The Impact of Spot Welded Strain Gauges on Steel Material

Engineers measure strain on strongly impacted areas of their structure, such as crane bars, insertion spots for bridge cables, and other construction elements in ruggedized environments. These areas are designated for notch effects with respect to mechanical stress and could lead to failure. The environment for these applications is rough, which makes it difficult for application of strain gauges applied by adhesive. However, with the welded strain gauges from HBM, it is feasible to test your construction with respect to stress and strain.

Welding procedures commonly known from industry, such as metal inert gas welding (MIG), metal active gas welding (MAG), tungsten inert gas welding (TIG), are immensely rough procedures which influence the base material strongly. Here the surface of the elements to be connected is molten.

The resistance spot welding used for strain gauges impacts the structure only in a minor way.

This article analyzes the influence of the weldable electrical strain gauge LS31 on the base material. These results are also valid for the HBM FiberSensing optical weldable sensors. Several tests have been performed, which show that the impact on the base material is very limited.

Weldable Strain Gauges from HBM

HBM offers weldable electrical and optical strain gauges and sensors. The electrical strain gauges are resistive gauges, while the fiber-optical gauges are based on Fiber Bragg Grating technology.

Test of Spot Welding to Base Material

The following test series was performed for an HBM customer by the “Schweißtechnische Lehr- und Versuchsanstalt Mecklenburg-Vorpommern GmbH.” It proofs the minor impact of spot welding strain gauges to the base material [1].

Test description
HBM strain gauges were welded onto S355G10+M steel (400 x 200mm, t=80mm). The Heller C39 mobile welding device with contact welding gun P05-K was used to install the HBM LS31 strain gauge to the steel material. Before welding, the surface was grinded down to the bare metal surface.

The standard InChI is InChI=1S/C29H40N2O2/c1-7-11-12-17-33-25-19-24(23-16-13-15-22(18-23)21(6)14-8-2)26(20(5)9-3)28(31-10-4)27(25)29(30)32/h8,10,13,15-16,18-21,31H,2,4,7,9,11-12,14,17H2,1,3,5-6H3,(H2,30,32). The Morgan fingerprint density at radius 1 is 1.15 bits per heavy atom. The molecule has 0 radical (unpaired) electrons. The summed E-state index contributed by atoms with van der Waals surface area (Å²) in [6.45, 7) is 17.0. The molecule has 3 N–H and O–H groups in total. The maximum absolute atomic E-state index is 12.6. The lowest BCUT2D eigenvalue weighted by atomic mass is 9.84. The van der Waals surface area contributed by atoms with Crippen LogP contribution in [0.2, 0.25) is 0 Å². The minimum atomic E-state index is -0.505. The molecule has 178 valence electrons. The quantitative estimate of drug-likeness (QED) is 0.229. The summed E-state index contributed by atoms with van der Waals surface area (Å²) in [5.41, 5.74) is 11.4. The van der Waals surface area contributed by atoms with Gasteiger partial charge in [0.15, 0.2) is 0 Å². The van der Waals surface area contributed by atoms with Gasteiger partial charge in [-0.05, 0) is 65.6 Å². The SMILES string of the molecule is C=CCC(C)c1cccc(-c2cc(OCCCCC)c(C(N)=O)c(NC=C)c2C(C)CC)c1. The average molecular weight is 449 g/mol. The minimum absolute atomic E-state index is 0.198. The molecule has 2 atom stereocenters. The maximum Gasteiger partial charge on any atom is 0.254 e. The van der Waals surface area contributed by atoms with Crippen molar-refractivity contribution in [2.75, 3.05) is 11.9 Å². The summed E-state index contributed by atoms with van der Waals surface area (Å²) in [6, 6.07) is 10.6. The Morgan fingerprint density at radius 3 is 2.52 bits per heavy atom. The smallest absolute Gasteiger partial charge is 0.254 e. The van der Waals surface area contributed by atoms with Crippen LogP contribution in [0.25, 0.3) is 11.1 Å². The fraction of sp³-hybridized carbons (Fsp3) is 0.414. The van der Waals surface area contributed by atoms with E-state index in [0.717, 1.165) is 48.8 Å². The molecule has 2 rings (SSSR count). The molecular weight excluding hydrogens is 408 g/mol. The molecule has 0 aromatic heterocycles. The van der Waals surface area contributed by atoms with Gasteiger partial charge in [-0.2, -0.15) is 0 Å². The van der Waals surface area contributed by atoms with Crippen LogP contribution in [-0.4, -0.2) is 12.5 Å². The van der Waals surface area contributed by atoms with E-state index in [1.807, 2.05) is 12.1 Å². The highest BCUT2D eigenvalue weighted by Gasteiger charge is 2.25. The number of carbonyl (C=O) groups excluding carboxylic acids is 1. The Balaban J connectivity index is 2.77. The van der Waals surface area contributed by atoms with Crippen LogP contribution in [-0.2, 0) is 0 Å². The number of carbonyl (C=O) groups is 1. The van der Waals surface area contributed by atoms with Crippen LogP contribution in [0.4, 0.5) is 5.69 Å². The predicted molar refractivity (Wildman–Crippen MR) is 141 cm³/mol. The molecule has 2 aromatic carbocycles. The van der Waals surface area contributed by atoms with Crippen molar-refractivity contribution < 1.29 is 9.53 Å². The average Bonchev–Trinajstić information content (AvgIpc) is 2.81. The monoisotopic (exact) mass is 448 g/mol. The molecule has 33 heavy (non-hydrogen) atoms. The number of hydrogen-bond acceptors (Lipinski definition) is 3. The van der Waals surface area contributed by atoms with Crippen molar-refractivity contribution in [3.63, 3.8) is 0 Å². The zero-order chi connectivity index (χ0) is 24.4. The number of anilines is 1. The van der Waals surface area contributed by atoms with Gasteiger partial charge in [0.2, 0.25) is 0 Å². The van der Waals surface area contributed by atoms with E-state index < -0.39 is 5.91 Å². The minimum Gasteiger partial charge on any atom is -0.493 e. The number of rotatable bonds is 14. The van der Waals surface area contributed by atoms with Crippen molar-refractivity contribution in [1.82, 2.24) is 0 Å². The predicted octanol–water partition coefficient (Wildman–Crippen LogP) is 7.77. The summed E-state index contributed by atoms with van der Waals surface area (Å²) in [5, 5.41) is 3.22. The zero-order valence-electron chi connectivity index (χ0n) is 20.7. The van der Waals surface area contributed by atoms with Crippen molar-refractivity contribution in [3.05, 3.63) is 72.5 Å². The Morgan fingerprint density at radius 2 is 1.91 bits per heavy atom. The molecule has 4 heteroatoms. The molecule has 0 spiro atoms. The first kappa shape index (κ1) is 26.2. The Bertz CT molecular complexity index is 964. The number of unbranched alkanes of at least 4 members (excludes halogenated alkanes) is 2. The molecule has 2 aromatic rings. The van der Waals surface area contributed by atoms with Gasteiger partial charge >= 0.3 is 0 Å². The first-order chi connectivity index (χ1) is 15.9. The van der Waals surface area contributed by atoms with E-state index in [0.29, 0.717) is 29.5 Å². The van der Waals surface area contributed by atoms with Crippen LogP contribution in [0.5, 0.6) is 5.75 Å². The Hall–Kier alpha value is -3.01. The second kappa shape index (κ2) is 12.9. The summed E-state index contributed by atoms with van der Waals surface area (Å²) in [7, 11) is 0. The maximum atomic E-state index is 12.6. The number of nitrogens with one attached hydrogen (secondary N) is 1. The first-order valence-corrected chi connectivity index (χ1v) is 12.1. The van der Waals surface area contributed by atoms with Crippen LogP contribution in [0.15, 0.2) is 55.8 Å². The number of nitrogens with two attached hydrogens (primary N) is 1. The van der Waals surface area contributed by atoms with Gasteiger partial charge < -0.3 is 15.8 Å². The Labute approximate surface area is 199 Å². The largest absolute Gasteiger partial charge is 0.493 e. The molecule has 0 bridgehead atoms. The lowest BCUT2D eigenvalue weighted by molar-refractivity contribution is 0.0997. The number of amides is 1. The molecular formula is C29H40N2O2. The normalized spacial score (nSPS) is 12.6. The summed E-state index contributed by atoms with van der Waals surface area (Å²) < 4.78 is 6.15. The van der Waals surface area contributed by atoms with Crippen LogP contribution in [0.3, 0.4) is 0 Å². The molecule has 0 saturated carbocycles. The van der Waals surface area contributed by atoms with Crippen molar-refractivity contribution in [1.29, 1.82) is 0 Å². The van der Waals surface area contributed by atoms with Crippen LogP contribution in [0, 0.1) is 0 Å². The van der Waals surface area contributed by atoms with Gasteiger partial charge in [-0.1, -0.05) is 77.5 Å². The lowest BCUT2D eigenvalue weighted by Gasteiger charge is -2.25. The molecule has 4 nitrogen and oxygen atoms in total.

Different test procedures according to DIN EN ISO 15613 were performed afterwards, which are listed below.

  1. Visual inspection and peel test
  2. Microscopic examination
  3. Hardness test

Examination of Welding and Base Material

1. Visual inspection and peel test (DIN EN ISO 17637)

The visual inspection according to DIN EN ISO 17637 and the peel tests show that there are no apparent defects. The surface of the base material does not show cracks in the welding lenses.

The impact on the base material is limited to the area of the welding spot.

After visual inspection, a peel test has been performed. The strain gauge carrier sheet has been pulled off from the base material. It is visible that the strain gauge metal carrier has been torn off, but that no base material has been ripped off. This indicates a strong and rugged connection of the welding spot to the base material. The welding spot can be grinded off afterwards without residuals.

2. Microscopic examination (micrograph picture DIN EN ISO 17639)

A cross section through the welding spot connection between both steel materials is performed afterwards. The material is etched after the peel test, and an optical micrograph is made. The material is examinated via microscope (DIN EN ISO 17639).

The welding has a cross section of ca. 0.5-0.8mm² and a deepth of ca. 0.05mm, which represents a minor impact on the base material. The heat affected zone is clearly visible as a darker structure:

The following cross section shows the same result. The heat affected zone is limited to the weld spot region.

3. Hardness test (DIN EN ISO 9015-2)

A hardness test according to Vickers procedure was performed at different locations in the cross-section.

1-3: in the strain gauge carrier material (X8Cr17)

4-6: in the heat affected zone on the steel bases material

7-9: in the steel base material

The values show an increase of hardness in the heat-affected zone. The maximum limit according to offshore guidelines (350 HV 0.2) was not reached, which means that the testing criterion is fulfilled.


  • The morphological influence of the base material is typically limited to <100µm in depth and <1mm² laterally as observed from the melting line. This is confirmed by the test results of the SLV [1].
  • Welding spots make a rugged connection between the steel carrier of the strain gauge and the base material, so that the strain transfer from base material to the strain gauge is given.
  • No cracks are visible in the base material or strain gauge after spot welding.


Report of Schweißtechnische Lehr- und Versuchsanstalt Mecklenburg-Vorpommern GmbH

[1] Report – No. : PB210-170421-01E REV0 (Welding procedure qualification test according to Din EN ISO 15613 for spot resistance welding of X8Cr17 an S355G10+M


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